6626944 September 30, 2003 Taylor
6645207 November 11, 2003 Dixon et al.
6685742 February 3, 2004 Jackson
6695842 February 24, 2004 Zucherman et al.
6709435 March 23, 2004 Lin
6723126 April 20, 2004 Berry
6730126 May 4, 2004 Boehm, Jr. et al.
6733533 May 11, 2004 Lozier
6733534 May 11, 2004 Sherman
6736818 May 18, 2004 Perren et al.
6743257 June 1, 2004 Castro
6758863 July 6, 2004 Estes et al.
6761720 July 13, 2004 Senegas
6770096 August 3, 2004 Bolger et al.
6783530 August 31, 2004 Levy
6835205 December 28, 2004 Atkinson et al.
6905512 June 14, 2005 Paes et al.
6946000 September 20, 2005 Senegas et al.
6958077 October 25, 2005 Suddaby
6969404 November 29, 2005 Ferree
6981975 January 3, 2006 Michelson
7011685 March 14, 2006 Arnin et al.
7041136 May 9, 2006 Goble et al.
7048736 May 23, 2006 Robinson et al.
7081120 July 25, 2006 Li et al.
7087083 August 8, 2006 Pasquet et al.
7097648 August 29, 2006 Globerman et al.
7101375 September 5, 2006 Zucherman et al.
7163558 January 16, 2007 Senegas et al.
7201751 April 10, 2007 Zucherman et al.
7217293 May 15, 2007 Branch, Jr.
7238204 July 3, 2007 Le Couedic et al.
7306628 December 11, 2007 Zucherman et al.
7335203 February 26, 2008 Winslow et al.
7377942 May 27, 2008 Berry
7431735 October 7, 2008 Liu et al.
7442208 October 28, 2008 Mathieu et al.
7445637 November 4, 2008 Taylor
7458981 December 2, 2008 Fielding et al.
7582106 September 1, 2009 Teitelbaum et al.
7604652 October 20, 2009 Arnin et al.
7611316 November 3, 2009 Panasik et al.
7621950 November 24, 2009 Globerman et al.
20010012938 August 9, 2001 Zucherman et al.
20010016743 August 23, 2001 Zucherman et al.
20020082600 June 27, 2002 Shaolian et al.
20020143331 October 3, 2002 Zucherman et al.
20030040746 February 27, 2003 Mitchell et al.
20030045940 March 6, 2003 Eberlein et al.
20030065330 April 3, 2003 Zucherman et al.
20030153915 August 14, 2003 Nekozuka et al.
20040010312 January 15, 2004 Enayati
20040010316 January 15, 2004 William et al.
20040083002 April 29, 2004 Belef et al.
20040087947 May 6, 2004 Lim et al.
20040097931 May 20, 2004 Mitchell
20040133204 July 8, 2004 Davies
20040133280 July 8, 2004 Trieu
20040167625 August 26, 2004 Beyar et al.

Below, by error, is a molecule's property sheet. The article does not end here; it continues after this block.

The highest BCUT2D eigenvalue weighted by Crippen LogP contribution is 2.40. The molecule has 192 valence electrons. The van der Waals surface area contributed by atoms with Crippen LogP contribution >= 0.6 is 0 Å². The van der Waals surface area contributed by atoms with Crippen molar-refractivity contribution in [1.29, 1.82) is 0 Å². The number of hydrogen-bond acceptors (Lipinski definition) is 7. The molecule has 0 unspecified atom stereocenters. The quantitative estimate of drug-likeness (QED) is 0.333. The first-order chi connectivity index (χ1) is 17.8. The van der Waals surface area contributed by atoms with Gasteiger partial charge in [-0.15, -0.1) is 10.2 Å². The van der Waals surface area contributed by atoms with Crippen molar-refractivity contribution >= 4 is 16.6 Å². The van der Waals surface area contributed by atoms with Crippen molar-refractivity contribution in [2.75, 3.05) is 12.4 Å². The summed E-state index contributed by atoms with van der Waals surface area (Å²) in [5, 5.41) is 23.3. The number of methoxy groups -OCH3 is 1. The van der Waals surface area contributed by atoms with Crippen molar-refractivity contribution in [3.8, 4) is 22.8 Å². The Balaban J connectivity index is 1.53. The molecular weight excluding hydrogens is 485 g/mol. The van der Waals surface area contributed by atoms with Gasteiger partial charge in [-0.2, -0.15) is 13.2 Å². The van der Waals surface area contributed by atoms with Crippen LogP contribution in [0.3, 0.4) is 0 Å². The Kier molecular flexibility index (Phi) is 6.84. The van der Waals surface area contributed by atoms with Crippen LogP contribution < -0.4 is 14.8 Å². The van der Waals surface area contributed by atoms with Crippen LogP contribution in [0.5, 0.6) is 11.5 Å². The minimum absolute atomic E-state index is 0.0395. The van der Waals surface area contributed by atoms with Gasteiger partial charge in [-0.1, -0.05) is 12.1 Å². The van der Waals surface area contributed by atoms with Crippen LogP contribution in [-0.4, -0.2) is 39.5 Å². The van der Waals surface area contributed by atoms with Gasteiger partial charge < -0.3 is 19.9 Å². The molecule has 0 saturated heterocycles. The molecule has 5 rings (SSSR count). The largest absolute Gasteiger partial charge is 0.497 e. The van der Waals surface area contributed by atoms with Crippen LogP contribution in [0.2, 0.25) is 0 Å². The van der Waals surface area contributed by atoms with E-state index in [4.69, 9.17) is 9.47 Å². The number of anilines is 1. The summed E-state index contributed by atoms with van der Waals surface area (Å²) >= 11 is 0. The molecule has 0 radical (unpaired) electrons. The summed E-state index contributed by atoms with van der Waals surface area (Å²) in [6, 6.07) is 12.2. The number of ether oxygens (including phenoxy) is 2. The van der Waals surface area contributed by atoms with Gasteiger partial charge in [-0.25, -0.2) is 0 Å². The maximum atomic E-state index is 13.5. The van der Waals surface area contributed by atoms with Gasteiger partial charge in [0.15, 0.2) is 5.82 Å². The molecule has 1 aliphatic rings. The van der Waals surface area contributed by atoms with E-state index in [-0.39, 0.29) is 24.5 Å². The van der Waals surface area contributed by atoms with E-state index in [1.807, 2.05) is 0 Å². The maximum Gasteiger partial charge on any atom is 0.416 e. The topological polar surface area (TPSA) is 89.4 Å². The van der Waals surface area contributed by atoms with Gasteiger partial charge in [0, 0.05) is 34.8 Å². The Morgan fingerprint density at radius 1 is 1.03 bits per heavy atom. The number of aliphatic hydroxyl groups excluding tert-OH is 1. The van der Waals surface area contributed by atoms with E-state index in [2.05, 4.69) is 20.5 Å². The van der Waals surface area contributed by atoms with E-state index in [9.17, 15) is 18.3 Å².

20040199255 October 7, 2004 Mathieu et al.
20040260397 December 23, 2004 Lambrecht et al.
20050010293 January 13, 2005 Zucherman et al.
20050015140 January 20, 2005 deBeer
20050049708 March 3, 2005 Atkinson et al.
20050085814 April 21, 2005 Sherman et al.
20050143827 June 30, 2005 Globerman et al.
20050165398 July 28, 2005 Reiley
20050203512 September 15, 2005 Hawkins et al.
20050203519 September 15, 2005 Harms et al.
20050203624 September 15, 2005 Serhan et al.
20050228391 October 13, 2005 Levy et al.
20050245937 November 3, 2005 Winslow
20050261768 November 24, 2005 Trieu
20050273166 December 8, 2005 Sweeney
20050288672 December 29, 2005 Ferree
20060004447 January 5, 2006 Mastrorio et al.
20060004455 January 5, 2006 Leonard et al.
20060015181 January 19, 2006 Elberg
20060064165 March 23, 2006 Zucherman et al.
20060084983 April 20, 2006 Kim
20060084985 April 20, 2006 Kim
20060084987 April 20, 2006 Kim
20060084988 April 20, 2006 Kim
20060085069 April 20, 2006 Kim
20060085070 April 20, 2006 Kim
20060085074 April 20, 2006 Raiszadeh
20060089654 April 27, 2006 Lins et al.
20060089719 April 27, 2006 Trieu
20060095136 May 4, 2006 McLuen
20060106381 May 18, 2006 Ferree et al.
20060106397 May 18, 2006 Lins
20060111728 May 25, 2006 Abdou
20060116690 June 1, 2006 Pagano
20060122620 June 8, 2006 Kim
20060129239 June 15, 2006 Kwak
20060136060 June 22, 2006 Taylor
20060184247 August 17, 2006 Edidin et al.
20060184248 August 17, 2006 Edidin et al.
20060195102 August 31, 2006 Malandain
20060217726 September 28, 2006 Maxy et al.
20060224159 October 5, 2006 Anderson
20060224241 October 5, 2006 Butler et al.
20060235387 October 19, 2006 Peterman
20060235532 October 19, 2006 Meunier et al.
20060241601 October 26, 2006 Trautwein et al.
20060241613 October 26, 2006 Bruneau et al.
20060241757 October 26, 2006 Anderson
20060247623 November 2, 2006 Anderson et al.
20060247640 November 2, 2006 Blackwell et al.
20060264938 November 23, 2006 Zucherman et al.